• Facilitate the discussion with teens to make the program self-directed. This need not be a difficult or painful process. Start by indicating that the teens can do what they want but have some decisions they need to make. Saying something like, “Other than that you guys can do what you want; are there any other rules you want to have?” is a good way to initiate this discussion. Not initiating in this way may lead to teens simply going into “free build” mode with the Legos and no real direction or goal behind the program. You could end up with each teen operating under a different assumption of how the challenge is working. Indicate that not only can they set their own rules and boundaries for the activity but it’s expected of them and teens will usually jump at the opportunity. Further facilitate by making sure that each idea put forward by the teens is heard and reacted to by the others before letting them make the final call. For example, “Okay, you three want to work boys vs. girls. What do the rest of you think of that?” Don’t let the group fall into the trap of whoever speaks first gets their way or you may end up, for example, with the two biggest personalities deciding everyone is going to work in pairs when the rest want to work individually or in two large teams. Once I got them started, my teens asked plenty of questions of me and the group to solidify the goals and outcomes of the program such as one speaking up and asking if they had to use all the pieces in their scoops or not. If these are not forthcoming, you can ask those types of questions yourself to stimulate further discussion and help the teens refine the outcomes they’ll benefit from.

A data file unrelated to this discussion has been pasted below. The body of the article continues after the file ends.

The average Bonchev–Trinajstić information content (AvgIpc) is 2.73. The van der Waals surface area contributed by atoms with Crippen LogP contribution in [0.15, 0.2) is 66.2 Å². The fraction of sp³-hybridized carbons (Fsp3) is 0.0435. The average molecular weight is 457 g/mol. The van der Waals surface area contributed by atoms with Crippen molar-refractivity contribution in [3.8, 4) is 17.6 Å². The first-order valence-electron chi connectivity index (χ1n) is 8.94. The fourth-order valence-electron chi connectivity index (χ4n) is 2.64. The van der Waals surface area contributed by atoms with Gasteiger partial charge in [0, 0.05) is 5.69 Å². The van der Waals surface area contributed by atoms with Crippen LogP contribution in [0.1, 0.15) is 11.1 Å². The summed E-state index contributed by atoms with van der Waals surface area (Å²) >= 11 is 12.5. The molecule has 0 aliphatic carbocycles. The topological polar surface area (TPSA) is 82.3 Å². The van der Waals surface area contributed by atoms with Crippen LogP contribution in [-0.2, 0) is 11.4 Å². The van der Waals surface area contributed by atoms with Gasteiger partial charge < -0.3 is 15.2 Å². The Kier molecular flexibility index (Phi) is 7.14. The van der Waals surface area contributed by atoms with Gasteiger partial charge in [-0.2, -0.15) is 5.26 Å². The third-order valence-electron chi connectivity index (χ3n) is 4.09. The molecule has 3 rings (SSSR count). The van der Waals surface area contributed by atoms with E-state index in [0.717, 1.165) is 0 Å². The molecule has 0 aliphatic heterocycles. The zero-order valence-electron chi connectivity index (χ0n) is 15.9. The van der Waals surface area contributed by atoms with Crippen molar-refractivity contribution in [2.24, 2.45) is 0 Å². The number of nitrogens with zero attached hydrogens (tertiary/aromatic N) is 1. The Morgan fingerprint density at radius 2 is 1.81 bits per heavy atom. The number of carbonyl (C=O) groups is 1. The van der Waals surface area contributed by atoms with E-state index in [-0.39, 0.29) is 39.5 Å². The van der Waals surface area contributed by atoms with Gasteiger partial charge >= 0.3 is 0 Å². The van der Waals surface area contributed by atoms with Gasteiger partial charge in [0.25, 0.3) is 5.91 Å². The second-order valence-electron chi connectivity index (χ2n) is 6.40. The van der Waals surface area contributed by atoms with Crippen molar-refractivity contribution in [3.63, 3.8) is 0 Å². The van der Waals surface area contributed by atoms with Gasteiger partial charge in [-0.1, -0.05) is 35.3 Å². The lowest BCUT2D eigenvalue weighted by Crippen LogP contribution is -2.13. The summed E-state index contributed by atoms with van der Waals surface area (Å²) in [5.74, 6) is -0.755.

• Decide whether you will let participants see each other’s work while they are building. My teens decided they didn't want the teams to be able to spy on each other and erected a short wall of bean bags chairs so they could build on the floor and keep their creations semi-secret.


Teens were asked how they would rate the program, Poor, Average, Good or Excellent.  The program was consistently rated Good and Excellent. They were also asked what would have made the program better. While most said the program was great the way it was, one teen suggested they would have liked to have a time limit imposed on it.

When asked what they felt they had gained from the program one teen remarked they felt they had gained some insight into working as a group and the importance of having one or two people in charge of a work group to make sure things were added on smoothly rather than, “everyone just throwing things together how they want, so it breaks because the part one person adds doesn’t work with the others.” As a group they did express that they felt they would be able to do better at the challenge in the future as a result of having worked at it once.